Sony Ericsson Xperia X10a Review

Introduction and Design

Approximately over six months ago, AT&T's Android lineup was barren except for the sole offering of the Motorola BACKFLIP – something that was regarded as being a travesty when you think about all the high-end offerings available up until that point. Some time around that very moment, the Sony Ericsson Xperia X10 was just beginning to roll out across Europe where it garnered the respect and adulation from many since it was hailed as a true high-end offering worth drooling over. Boasting some impressive specs such as a larger than normal sized 4” display, 1GHz Snapdragon processor, and a totally unique looking customized Android interface, the smartphone had the recipes required for success. Fast forward to the present, the US market is now just witnessing the launch of the Xperia X10a on AT&T's network – but without a doubt, its allure might be tarnished due to a rash of high profiled Android releases. Already facing some stiff competition from all sides, does the Sony Ericsson Xperia X10a still pack enough appeal to substantially differentiate itself enough in a market where time is of the essence?

The package contains:

  • Sony Ericsson Xperia X10a
  • microUSB Cable
  • Wall Charger
  • 3.5mm headset adapter
  • Stereo Headset
  • Quickstart Guide


Since we're once again presented with an almost identical replica to the original Xperia X10, aside from its color scheme of course, its design still stands to be favorable amongst the recent tide of premier Android handsets. Although it's constructed out of piano black plastic, it still radiates a satisfyingly durable exterior that won't make you question its longevity – plus the chrome accents and soft touch coating naturally add to its general appeal. Utilizing some hard lines with some angled cutouts, it maintains a lovely design that seemingly presents itself as a fitting high-end device. After picking up massive handsets like the HTC EVO 4G and Motorola DROID X, the overall size of the Xperia X10a hits that sweet spot which makes it feel rather comfortable to hold without being seen as bulky. Thanks to the plastic casing, it makes for one fairly light weight (4.76 oz) device that once again hits that perfect balance. All things considered, we really can't find too many faults with the handset's design.

You can compare the Sony Ericsson Xperia X10a with many other phones using our Size Visualization Tool.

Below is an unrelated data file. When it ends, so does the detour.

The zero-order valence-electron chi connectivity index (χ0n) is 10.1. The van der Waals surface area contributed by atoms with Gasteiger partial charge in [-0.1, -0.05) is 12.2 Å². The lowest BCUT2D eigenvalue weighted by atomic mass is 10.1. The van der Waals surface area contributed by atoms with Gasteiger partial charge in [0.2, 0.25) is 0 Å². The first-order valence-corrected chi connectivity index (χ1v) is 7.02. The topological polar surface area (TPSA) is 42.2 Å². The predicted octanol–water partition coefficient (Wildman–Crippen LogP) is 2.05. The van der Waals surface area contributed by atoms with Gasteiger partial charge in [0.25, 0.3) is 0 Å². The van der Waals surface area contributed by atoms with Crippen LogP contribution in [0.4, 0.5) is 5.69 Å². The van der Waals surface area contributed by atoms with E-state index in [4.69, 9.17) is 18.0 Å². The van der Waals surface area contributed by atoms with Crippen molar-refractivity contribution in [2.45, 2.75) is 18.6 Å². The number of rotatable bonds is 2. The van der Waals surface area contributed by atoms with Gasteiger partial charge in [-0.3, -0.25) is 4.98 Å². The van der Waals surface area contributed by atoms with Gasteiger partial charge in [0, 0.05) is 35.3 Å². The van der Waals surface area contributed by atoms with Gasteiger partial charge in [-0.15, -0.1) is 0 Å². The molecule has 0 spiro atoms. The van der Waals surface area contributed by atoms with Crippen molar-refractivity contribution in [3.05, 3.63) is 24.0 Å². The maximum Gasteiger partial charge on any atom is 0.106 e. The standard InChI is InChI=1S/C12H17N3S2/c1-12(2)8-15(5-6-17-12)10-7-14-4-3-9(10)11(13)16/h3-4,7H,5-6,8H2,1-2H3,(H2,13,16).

After tasting the HTC EVO 4G's massive 4.3” display and the Super AMOLED display of the Samsung Galaxy S, the 4” TFT display of the Xperia X10a doesn't have the influential charm it once had prior to those devices launching. Thankfully though, it's still respectable seeing that it has a resolution of 480 x 854 pixels – making the tiniest of text still visibly clear with no distortions whatsoever. Conversely, we can't say anything good about its color reproduction since it has support for 65k colors. In addition, its single toned preloaded wallpapers easily show off the handset's inability to showcase a rainbow of colors simultaneously. Although viewing the display from extreme angles make it washed out looking, setting the brightness level all the way to its maximum will help maintain an adequate visibility when using it outdoors and in direct sunlight.

For some odd reason, it feels so refreshing to see a high-end handset resorting to employ physical buttons as opposed to the touch sensitive ones dominating most of today's modern sets. The three distinct chrome buttons below the touchscreen are raised enough from the surrounding area to be distinguishable to the finger – making them relatively easy to press since they offer some modest feedback. The icons indicating what are the physical buttons don't light up, so you'll have to rely on the two LED lights that power on when they are pressed to gauge which one is which.

On the right edge, you'll find the volume rocker and two-level shutter key – both of which are decently sized and offer a subtle press. While on the top side of the phone, you'll be presented with the power button, 3.5mm headset jack, and microUSB which is hidden underneath the plastic flap. For those who like to tether their phone to them, you can take advantage of the lanyard port that's located on the bottom edge. Switching over to the rear, you'll find the 8.1-megapixel auto-focus camera with LED flash with a small cutout to the right of it for the speaker. Yanking off the back cover will give you access to the SIM card slot, battery, and microSD card slot.

Sony Ericsson Xperia X10a 360 Degrees View:

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